Government Employment and Wages and Labor Market Performance

Contributor Notes

Author’s E-Mail Address: ddemekas@imf.org, zkontolemos@imf.org

Government wage, benefit, and employment decisions are not taken on a profit-maximizing basis and have a substantial impact on aggregate labor market performance and unemployment. In a two-sector labor market model with free mobility of labor, an increase in government wages or benefits reduces private sector employment, and government employment is not an effective counter-cyclical instrument. Empirical tests for Greece confirm that the expansion of the public sector in the 1980s contributed to the deterioration of labor market performance.

Abstract

Government wage, benefit, and employment decisions are not taken on a profit-maximizing basis and have a substantial impact on aggregate labor market performance and unemployment. In a two-sector labor market model with free mobility of labor, an increase in government wages or benefits reduces private sector employment, and government employment is not an effective counter-cyclical instrument. Empirical tests for Greece confirm that the expansion of the public sector in the 1980s contributed to the deterioration of labor market performance.

I. Introduction

The consensus view that has emerged in the literature on the rise and persistence of unemployment in Europe during the last quarter-century can be summarized as follows. The rise in unemployment during the 1970s and 1980s was caused by a number of factors, primarily on the demand side (terms-of-trade shocks, a rising tax burden, and perhaps rising real interest rates); but also on the supply side (increasing real wage resistance, due in turn to expanding unemployment benefits and greater union militancy). In addition, once unemployment rose, it persisted at high levels through the late 1980s and 1990s. This can be attributed to persistence in real wage aspirations, negative effects of long spells of unemployment on search intensity and human capital accumulation, extensive employment protection legislation, capital decumulation in response to high wages, and perhaps insider membership dynamics2.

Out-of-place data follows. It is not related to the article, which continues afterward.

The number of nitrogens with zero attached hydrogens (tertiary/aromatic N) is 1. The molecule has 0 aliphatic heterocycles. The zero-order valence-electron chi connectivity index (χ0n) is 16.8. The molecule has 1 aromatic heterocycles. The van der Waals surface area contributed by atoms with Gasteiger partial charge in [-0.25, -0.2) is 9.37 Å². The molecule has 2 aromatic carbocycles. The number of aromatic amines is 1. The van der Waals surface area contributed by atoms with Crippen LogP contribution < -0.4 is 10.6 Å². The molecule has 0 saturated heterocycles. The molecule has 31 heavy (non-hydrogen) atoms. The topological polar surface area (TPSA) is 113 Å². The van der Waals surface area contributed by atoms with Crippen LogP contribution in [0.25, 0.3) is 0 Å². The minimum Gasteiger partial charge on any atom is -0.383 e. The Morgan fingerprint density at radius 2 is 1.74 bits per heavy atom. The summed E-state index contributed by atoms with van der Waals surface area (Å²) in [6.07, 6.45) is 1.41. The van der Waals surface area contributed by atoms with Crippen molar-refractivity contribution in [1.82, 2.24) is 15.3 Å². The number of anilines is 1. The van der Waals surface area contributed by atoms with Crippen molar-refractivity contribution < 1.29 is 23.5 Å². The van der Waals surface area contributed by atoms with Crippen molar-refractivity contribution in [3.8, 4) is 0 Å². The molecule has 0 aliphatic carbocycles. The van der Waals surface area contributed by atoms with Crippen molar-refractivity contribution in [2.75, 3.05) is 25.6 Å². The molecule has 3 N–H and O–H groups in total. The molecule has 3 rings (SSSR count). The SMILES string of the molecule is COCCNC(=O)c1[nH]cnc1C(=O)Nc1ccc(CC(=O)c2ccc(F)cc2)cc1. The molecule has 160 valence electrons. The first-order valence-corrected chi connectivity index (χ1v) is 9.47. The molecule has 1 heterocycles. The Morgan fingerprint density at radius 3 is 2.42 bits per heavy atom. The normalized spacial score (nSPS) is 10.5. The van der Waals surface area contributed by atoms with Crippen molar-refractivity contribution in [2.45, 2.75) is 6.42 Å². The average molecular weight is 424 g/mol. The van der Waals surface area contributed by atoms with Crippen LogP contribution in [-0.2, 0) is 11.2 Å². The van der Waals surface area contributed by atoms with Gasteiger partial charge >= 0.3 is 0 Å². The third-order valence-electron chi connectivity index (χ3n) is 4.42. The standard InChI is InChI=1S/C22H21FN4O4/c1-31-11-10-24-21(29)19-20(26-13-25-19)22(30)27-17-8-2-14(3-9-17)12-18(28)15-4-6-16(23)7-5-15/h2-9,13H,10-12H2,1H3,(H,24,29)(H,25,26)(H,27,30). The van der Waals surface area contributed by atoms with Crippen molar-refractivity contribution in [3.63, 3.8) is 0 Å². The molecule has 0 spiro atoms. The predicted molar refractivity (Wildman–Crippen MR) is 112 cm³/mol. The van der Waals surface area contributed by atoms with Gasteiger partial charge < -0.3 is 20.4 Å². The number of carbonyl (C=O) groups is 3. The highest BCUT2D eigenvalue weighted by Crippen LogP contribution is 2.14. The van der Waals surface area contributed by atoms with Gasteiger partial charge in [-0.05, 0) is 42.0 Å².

This literature has identified the government policies that are behind many of these factors, notably macroeconomic policies, taxation, unemployment benefit and training schemes, and labor market legislation. However, relatively little attention has been paid to the way the government acts as an employer, and its direct effect on labor market performance. This reflects the implicit assumption that the government’s employment and wage decisions do not merit separate consideration, either because they are made on more or less the same grounds as those of private sector employers, or because they have no particular bearing on overall labor market performance.